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Malaria drug slows pancreatic cancer growth in mouse models
Date:3/15/2011

interest in cancer research, because they inhibit a process called autophagy (from the Greek for "self-eating") that is elevated in cancer cells.

Autophagy is present in normal cells as well, but at a much lower level. The process enables cells to break down and eliminate proteins, such as damaged cell membranes and worn-out organelles like mitochondria. But it is also a survival strategy. When nutrients are scarce, cells can digest and feed on their own non-critical proteins to avoid starvation.

Cancer cells also use autophagy to outwit chemotherapy treatment. Research has shown that cancer cells can activate this process in response to a variety of cancer treatments, allowing them to survive during the stress of therapy. But, as Kimmelman noted, autophagy can also be a cell-death mechanism. Cancer researchers are intensely studying and debating how to manipulate autophagy as a potential method to slow tumors' growth or make them more sensitive to other therapies.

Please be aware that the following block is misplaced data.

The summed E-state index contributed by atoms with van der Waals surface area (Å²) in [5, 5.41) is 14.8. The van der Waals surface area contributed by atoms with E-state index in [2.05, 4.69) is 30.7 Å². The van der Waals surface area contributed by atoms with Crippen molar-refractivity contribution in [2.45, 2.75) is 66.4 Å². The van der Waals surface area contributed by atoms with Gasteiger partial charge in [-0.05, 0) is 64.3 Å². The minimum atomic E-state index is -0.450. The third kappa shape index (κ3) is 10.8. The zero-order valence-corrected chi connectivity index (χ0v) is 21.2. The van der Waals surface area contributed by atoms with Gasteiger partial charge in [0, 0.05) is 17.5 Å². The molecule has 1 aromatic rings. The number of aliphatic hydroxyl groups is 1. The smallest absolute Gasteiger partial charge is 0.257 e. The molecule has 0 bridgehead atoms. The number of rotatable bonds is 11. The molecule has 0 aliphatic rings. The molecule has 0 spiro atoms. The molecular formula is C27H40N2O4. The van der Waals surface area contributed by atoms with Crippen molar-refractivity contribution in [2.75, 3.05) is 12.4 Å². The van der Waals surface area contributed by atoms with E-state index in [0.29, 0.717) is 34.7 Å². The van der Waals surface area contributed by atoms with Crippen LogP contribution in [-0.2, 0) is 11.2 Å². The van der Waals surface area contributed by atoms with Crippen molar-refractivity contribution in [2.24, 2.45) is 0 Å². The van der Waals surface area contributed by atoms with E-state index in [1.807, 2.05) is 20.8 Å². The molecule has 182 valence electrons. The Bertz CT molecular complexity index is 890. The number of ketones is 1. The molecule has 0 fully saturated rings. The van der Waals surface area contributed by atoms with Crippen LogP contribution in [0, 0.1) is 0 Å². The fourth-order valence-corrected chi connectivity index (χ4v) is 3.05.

In their research reported in Genes & Development, Kimmelman and colleagues were stunned to find that autophagy was turned on at all times in pancreatic cancer cell lines not just under conditions of stress, treatment or starvation. "This was a big surprise," he said. "These cells weren't deprived of nutrients; they were swimming in all the nutrients they could ever want." This suggested that for some unknown reason, pancreas tumors are highly dependent on autophagy, and therefore potentially uniquely good candidates for autophagy-inhibiting treatment.

In their next experiments, the team administered chloroquine to several different pancreatic cancer cell cultures, and also tested its effects in three types of mouse models. In the laboratory cultures, they reported, the drug "markedly decreased" the growth of the tumor cells, showing that the cells were heavily dependent on autophagy to for continued growth.

In vivo testing involved three types of mou
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Contact: Bill Schaller
william_schaller@dfci.harvard.edu
617-632-5357
Dana-Farber Cancer Institute
Source:Eurekalert  

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